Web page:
man Is who says to the contrary , that this
organization Is not circumscribed by sectar
ianism br partisan feeling. Let mo say hero
that the platform of the Grand Army is
brood enough for every good citizen to stand
upon. Wo recognize that wo fought for
freedom freedom of thought , of speech , nnd
of the press and wo will stand elbow to elbow
in defense of our comrades in the exorcise of
their functions , whether wo agree on ques
tions Involving thcso principles or not.
Hut though you wear this badge , and
many of you have purchased freedom nt a
dear price , you should not live In the past.
You must discharge your whole duty in the
present ns citizens. Your badge represents
the unity of principles on which your organ
ization was founded fraternity , charity and
loyalty. As long , comrades , ns this country
shall remain faithful to the principles for
which you fought , so long shall the rlcbt of
every American citizen bo respected before
the law. And the comrade who cannot stand
upon this platform is entitled to our profound
sympathy , for ho has read wrong the lessons
of the Grand Army of the Republic. "
Ex-Comtnander-in-Chief Falrchildsaid that
the ones who had joined the organization
through selfish motives had all left It , thanic
God. They found it didn't help their social
standing , nor their business , nor secure their
political advancement. They discovered long
ago that the Grand Army man who at
tempted to use the organization for selfish
purposes was no longer a Grand Army man.
PLEADING FOR lllill SON.
Mrs. Mcckle Hnwaon I'nya n Visit to
SrinxoFir.i.D , 111. , Nov. 23. Mrs. M. L.
Rawson , of Chicago , made her third trip to
Springfield yesterday to beseech Governor
Oglesby to pardon her son , Willie Leo , now
in prison at Joliet , for shooting Banker Raw-
son. It is behoved she made little progress.
Her counsel hero Is authority for the state
ment that she fully expected she would bo
able to move the governor to action so that
the young man might reach homo for Thanks
giving dinner , and that when she urged this
vigorously the governor indicated that If she
insisted on an immediate decision he would
decide the case now. but that perhaps it
would bo better to submit additional facts.
The inference drawn from this wus that an
immediate decision upon the case ns it stands
would probablj not be favorable. Mrs. Haw-
son , therefore , had to leave without a pardoner
or a promise that one .would soon bo forth
Sins. SU13UH1AN DEAD.
The "Wife of Oltl Teoiimsoli Passes
Nnw YOUK , Nov. 23. Mrs. General Wil
liam T. Sherman died atj 10 o'clock this morn
ing at her residence in Ibis city. Mrs. Sher
man slept quietly during short periods las-
night , but at 8 o'clock this morning it bet
caino apparent she could live but a few
ho.urs. General Sherman was notified and
ho and his children who live at homo ( Ua-
ch ol , Lizzie nnd Tecumseh ) , were at the
bedside when Mrs. ' Sherman breathed her
last. . '
Mrs. Sherman's remains will bo taken to
St. Louis for interniunt. A special cor has
been placed nt the disposdl of General Sher
man to convey the remains west. The train
will start to-morrow1 morning ana reach Its
destination Saturday "morning. Interment
will take place Saturday-afternoon.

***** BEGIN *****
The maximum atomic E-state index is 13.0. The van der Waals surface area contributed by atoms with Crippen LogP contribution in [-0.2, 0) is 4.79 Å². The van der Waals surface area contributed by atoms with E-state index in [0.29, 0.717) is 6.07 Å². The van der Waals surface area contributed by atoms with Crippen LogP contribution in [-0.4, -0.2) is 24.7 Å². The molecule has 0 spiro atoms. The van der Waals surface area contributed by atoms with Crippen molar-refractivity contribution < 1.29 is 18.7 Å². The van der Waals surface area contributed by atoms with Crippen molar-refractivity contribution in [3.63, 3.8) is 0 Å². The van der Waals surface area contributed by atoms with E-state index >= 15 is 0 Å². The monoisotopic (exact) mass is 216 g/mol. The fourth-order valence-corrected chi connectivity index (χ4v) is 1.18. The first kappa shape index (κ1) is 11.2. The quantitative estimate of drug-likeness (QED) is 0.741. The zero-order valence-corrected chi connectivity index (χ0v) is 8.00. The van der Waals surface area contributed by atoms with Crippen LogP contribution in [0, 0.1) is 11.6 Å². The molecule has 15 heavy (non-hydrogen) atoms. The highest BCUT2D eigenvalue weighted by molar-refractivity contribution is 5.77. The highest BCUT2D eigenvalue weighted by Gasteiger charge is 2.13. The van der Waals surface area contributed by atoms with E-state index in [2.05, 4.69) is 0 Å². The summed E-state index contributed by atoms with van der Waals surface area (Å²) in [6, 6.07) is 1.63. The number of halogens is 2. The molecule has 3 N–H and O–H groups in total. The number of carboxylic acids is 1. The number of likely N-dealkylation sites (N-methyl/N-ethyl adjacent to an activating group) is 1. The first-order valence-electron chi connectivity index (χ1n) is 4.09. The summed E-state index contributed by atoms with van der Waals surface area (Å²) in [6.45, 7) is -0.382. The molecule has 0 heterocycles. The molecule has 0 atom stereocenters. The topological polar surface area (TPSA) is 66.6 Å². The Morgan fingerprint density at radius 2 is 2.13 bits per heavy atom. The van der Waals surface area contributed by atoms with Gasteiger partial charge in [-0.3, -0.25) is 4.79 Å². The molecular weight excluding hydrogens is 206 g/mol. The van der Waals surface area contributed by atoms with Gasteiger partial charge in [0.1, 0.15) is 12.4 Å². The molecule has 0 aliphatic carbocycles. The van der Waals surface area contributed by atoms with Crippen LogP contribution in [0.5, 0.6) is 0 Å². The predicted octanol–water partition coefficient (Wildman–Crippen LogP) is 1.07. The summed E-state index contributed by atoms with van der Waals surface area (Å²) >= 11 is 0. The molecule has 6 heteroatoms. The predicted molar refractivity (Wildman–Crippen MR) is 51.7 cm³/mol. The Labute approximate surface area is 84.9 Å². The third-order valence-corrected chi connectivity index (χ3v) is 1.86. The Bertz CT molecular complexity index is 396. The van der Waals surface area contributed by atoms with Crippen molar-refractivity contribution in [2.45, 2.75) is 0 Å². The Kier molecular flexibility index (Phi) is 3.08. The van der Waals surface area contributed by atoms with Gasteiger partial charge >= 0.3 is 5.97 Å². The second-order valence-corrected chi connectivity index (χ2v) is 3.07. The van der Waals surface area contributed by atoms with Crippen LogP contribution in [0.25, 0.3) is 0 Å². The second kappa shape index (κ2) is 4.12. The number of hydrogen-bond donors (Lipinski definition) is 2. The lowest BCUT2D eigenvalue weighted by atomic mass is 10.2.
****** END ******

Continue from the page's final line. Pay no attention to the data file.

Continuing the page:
Among the members of the family who
will accompany the body to Its last resting
place are General Sherman and two daugh
ters , Lizzie and Rachel ; Thomas Ewmg
Sherman , the son who is studying for the
priesthood ; a married daughter , Mrs. Ellen
Shookers. At Plttsburg , Mrs. Fitch , an
other married daughter , will join the party.
CIIICAOO , Nov. 28. At a meeting of promi
nent members of the Grand Army of the Re
public this afternoon A telegram of sympathy
was sent to General Sherman. It was siened
Commaiider-in-Chlof William Warner
by - - ,
Adjutant General Eugene F. Woigol , and
A Successful Strike.
DBADWOOP , Dak. , Nov. 23. [ Special Tele
gram to THE BEI : . ] The entire force of about
200 men , employed bytho Deadwood Central
railroad , went out oil a strike to-day at the
Instigation of the Knights of Labor. The
men have been working for $2 25 a day nnd
were boarded by the company for $4.23 a
week. The Knights objected to this arrange
ment , nnd contended that the company
should pay the men $2.50 a day , which is iho
standard rate of wages hero. They were
willing that the company should charge the
men $ o.75 per week for board. The
company consented to pay the men $2.f > 0
a day , but Insisted on boarding them for $0.
The Deadwood Central men , preferring tlio
former schedule of labor , wont book to work
at $ ' . ' .25 yesterday , when the Knights of
Labor and Miners' union , of Lead City and
the Central , took the matter in hand at a
meeting held for that purpose last night.
Having decided to interfere in behalf of the
railroad men , a body of 500 minors came
down and Induced the railroad company's
men to quit worklnc. Superintendent Desn ,
of the Deadwood Central , met the men and
after a consultation , conocded their demands
and they went buck to work.
The Bin Brewers' Strike.
NRW YORK , Nov. 23. The headquarters of
the ale and porter bosses presented a lively
scene this morning , when hundreds of men
regis tercd to take the places of the journey
men brewers to bo locked out. The men cm-
ployed in the various breweries were asked
to-day whether they wore ready to glvo up
the union. Those replying in the nfllrinotlvo
were retained , while these expressing their
loyalty to the union wcro informed there was
no work for them. It Is thought a largo ma
jority will stick by the union.
Later The anticipated lock-out of the em
ployes of the nlo and porter brewers , It Is
said , has been averted. The association of